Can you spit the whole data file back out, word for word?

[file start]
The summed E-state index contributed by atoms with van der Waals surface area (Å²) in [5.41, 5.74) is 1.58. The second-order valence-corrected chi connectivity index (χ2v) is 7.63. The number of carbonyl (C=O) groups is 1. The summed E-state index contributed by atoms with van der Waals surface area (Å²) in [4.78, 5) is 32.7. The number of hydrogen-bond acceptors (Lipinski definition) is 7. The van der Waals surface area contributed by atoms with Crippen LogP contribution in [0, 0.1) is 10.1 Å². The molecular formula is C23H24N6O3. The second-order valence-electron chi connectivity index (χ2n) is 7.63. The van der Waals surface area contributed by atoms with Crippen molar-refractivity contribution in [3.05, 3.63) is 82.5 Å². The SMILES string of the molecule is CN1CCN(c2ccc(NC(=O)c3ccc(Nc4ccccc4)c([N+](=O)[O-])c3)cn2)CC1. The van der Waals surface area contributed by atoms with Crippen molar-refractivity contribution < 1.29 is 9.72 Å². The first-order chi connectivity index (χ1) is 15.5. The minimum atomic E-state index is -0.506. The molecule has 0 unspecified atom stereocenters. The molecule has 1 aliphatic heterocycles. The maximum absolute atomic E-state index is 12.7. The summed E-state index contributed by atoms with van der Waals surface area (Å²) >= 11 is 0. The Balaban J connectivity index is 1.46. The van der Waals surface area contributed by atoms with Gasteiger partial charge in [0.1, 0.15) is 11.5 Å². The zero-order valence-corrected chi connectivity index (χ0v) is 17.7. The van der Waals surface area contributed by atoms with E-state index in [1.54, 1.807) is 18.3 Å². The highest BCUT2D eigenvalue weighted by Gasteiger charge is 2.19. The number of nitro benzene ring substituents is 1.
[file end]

The summed E-state index contributed by atoms with van der Waals surface area (Å²) in [5.41, 5.74) is 1.58. The second-order valence-corrected chi connectivity index (χ2v) is 7.63. The number of carbonyl (C=O) groups is 1. The summed E-state index contributed by atoms with van der Waals surface area (Å²) in [4.78, 5) is 32.7. The number of hydrogen-bond acceptors (Lipinski definition) is 7. The van der Waals surface area contributed by atoms with Crippen LogP contribution in [0, 0.1) is 10.1 Å². The molecular formula is C23H24N6O3. The second-order valence-electron chi connectivity index (χ2n) is 7.63. The van der Waals surface area contributed by atoms with Crippen molar-refractivity contribution in [3.05, 3.63) is 82.5 Å². The SMILES string of the molecule is CN1CCN(c2ccc(NC(=O)c3ccc(Nc4ccccc4)c([N+](=O)[O-])c3)cn2)CC1. The van der Waals surface area contributed by atoms with Crippen molar-refractivity contribution < 1.29 is 9.72 Å². The first-order chi connectivity index (χ1) is 15.5. The minimum atomic E-state index is -0.506. The molecule has 0 unspecified atom stereocenters. The molecule has 1 aliphatic heterocycles. The maximum absolute atomic E-state index is 12.7. The summed E-state index contributed by atoms with van der Waals surface area (Å²) >= 11 is 0. The Balaban J connectivity index is 1.46. The van der Waals surface area contributed by atoms with Gasteiger partial charge in [0.1, 0.15) is 11.5 Å². The zero-order valence-corrected chi connectivity index (χ0v) is 17.7. The van der Waals surface area contributed by atoms with E-state index in [1.54, 1.807) is 18.3 Å². The highest BCUT2D eigenvalue weighted by Gasteiger charge is 2.19. The number of nitro benzene ring substituents is 1.